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Howard Staunton vs Bernhard Horwitz
"Retreating to Advance" (game of the day Jan-29-2009)
London (1851), London ENG, rd 2, Jun-??
English Opening: Agincourt Defense (A13)  ·  1-0



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Given 27 times; par: 84 [what's this?]

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Kibitzer's Corner
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Premium Chessgames Member
  kevin86: A great example of what was called "trigger chess". Once Staunton advanced after the retreat,the opponent's position was "shot".
Jan-29-09  Marmot PFL: Staunton's deployment here is very sound with fair potential to attack later. The same setup with black is good against the Closed Sicilian.
Premium Chessgames Member
  keypusher: <arnaud1959: After seeing a game like this one I would say that yesterday's champions are as strong as today's ones.>

I would say they're utter fish. Horwitz's opening is unworthy of a modern C-player.

OK, OK, I am exaggerating, but I think that is closer to the truth than saying Staunton and Horwitz are as strong as Anand and Aronian.

As for the computer preferring f5 to Ng1, I wouldn't make much of it. White is winning either way. A computer's value is more in judging moves which tip the value of the position in one direction or the other.

Staunton's play here was positionally far ahead of its time. But there is no hiding the fact that this is not a well-played game by modern standards. Very few games in the mid-19th century were.

Jan-29-09  laskereshevsky: <Jun-29-08 FSR:> <<....Fischer wrote..."Staunton was the most profound opening analyst of all time.....where Morphy and Steinitz rejected the fianchetto, Staunton embraced it.....">>

<Jan-29-09 ray keene:> <<....Stauntons ♘g1 in this game is on a par with nimzos sublime retreat ♘h1 v rubinstein at dresden 1926...>>

Same thought by myside....

Jan-29-09  WhiteRook48: they say that to advance you must retreat... great game by Staunton
Jan-29-09  MrBlueLake: This game is a good example of a "master v amateur". Thanks to everybody who commented or analysed.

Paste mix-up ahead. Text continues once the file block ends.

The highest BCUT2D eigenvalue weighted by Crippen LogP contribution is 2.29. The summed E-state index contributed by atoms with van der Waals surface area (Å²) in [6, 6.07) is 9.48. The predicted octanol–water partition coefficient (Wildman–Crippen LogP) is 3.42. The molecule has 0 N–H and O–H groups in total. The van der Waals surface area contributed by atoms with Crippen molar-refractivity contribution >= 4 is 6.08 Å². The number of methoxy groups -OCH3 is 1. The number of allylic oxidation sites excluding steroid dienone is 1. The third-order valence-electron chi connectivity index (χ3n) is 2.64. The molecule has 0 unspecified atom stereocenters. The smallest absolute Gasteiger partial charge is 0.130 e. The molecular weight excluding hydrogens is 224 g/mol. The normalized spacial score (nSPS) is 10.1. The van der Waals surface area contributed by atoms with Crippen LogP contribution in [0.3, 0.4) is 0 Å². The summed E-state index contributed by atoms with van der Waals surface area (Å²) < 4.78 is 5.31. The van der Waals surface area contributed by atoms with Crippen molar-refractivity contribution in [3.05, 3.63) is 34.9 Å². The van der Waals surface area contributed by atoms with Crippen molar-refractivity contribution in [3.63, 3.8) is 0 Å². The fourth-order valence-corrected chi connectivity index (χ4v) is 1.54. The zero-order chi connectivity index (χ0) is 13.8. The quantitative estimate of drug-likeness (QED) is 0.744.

Jan-29-09  Dr. J: Could someone refute 33 ... Rxf6 35 exf6 cxd4 36 fxg7 c5 please?
Jan-30-09  nescio: <Dr. J: Could someone refute 33 ... Rxf6 35 exf6 cxd4 36 fxg7 c5 please?> Why do you want it refuted? It isn't a bad idea and the position after 36...c5 looks allright for Black. White may prefer 36.Nxd4 (instead of 36.fxg7) Ne8 37.Nxc6 with attacking chances.
Feb-02-09  peirce: There are some details i would
like to check .

45 Be5 is not a mistake
I mean an illegal move but
it doesn t work due to tempi.
The move is made in order to
decoy the Black Queen , right?
So that White can deliver mate.
But Black has still the way to
bring the Queen to D7 and to
defend the g7 square.

46 B*g6 is not legal:
there is nothing to capture on g6.

Premium Chessgames Member
  keypusher: <pierce> There is a black pawn on g6 that the bishop captures on the 46th move. If the pawn on h7 retakes, then Qh8 is mate. That was the purpose of 45. Be5.
Jul-26-09  WhiteRook48: to advance you must retreat!
Jul-27-09  Knight13: <whiteshark: Nice finish. For the rest I think it was more Horwitz' weak play than Staunton' strong one.> Staunton had a plan all along: place the bishops in double-flank position, blow up the center, and then attack the Black king.

And what was Horwitz's plan?

May-19-10  ariel el luchador: Decir que Stauton fue uno de los más grandes jugadores de todos los tiempos me parece una exageración el uso de los fianchetos no era desconocidos en el siglo XIX si bien se prefería otras cosas, Stauton se adelantó en algunas cosas a su tiempo pero no era más que Anderssen quien le ganó facilmente en Londres de 1851 y mucho menos que Morfi a quien siempre le escapó , no era mal analista ,posiblemente el aleman bledow de la misma época jugaba mejor knith 13 tiene razón Horwitz jugó sin plan
Mar-31-11  LIFE Master AJ: Saw Keene's FB and twitter on this game ... thought I should take a look at it.

New appreciation for Staunton, whom Bobby Fischer said was the "first player to play positional chess."

Premium Chessgames Member
  ray keene: thanks <aj> your comments always appreciated-did you see i also put up a game you had annotated on the times twitter site
Mar-31-11  LIFE Master AJ: No - missed that ... will go look now.
Mar-31-11  LIFE Master AJ: OK, feeling kind of stupid now. Looked at a whole page (or two), ran through several of the CG-dot-com games.

Still have no clue which one you referred to (above).

Apr-01-11  LIFE Master AJ: Reminder - Fischer once did a list of 10 of the greatest chess players of all time, I am pretty sure that Staunton was on one of them.
Premium Chessgames Member
  keypusher: <LIFE Master AJ: Reminder - Fischer once did a list of 10 of the greatest chess players of all time, I am pretty sure that Staunton was on one of them.>

The hell you say.

Nov-15-11  AnalyzeThis: The Life Master is correct about Fischer putting Staunton on his list of top 10.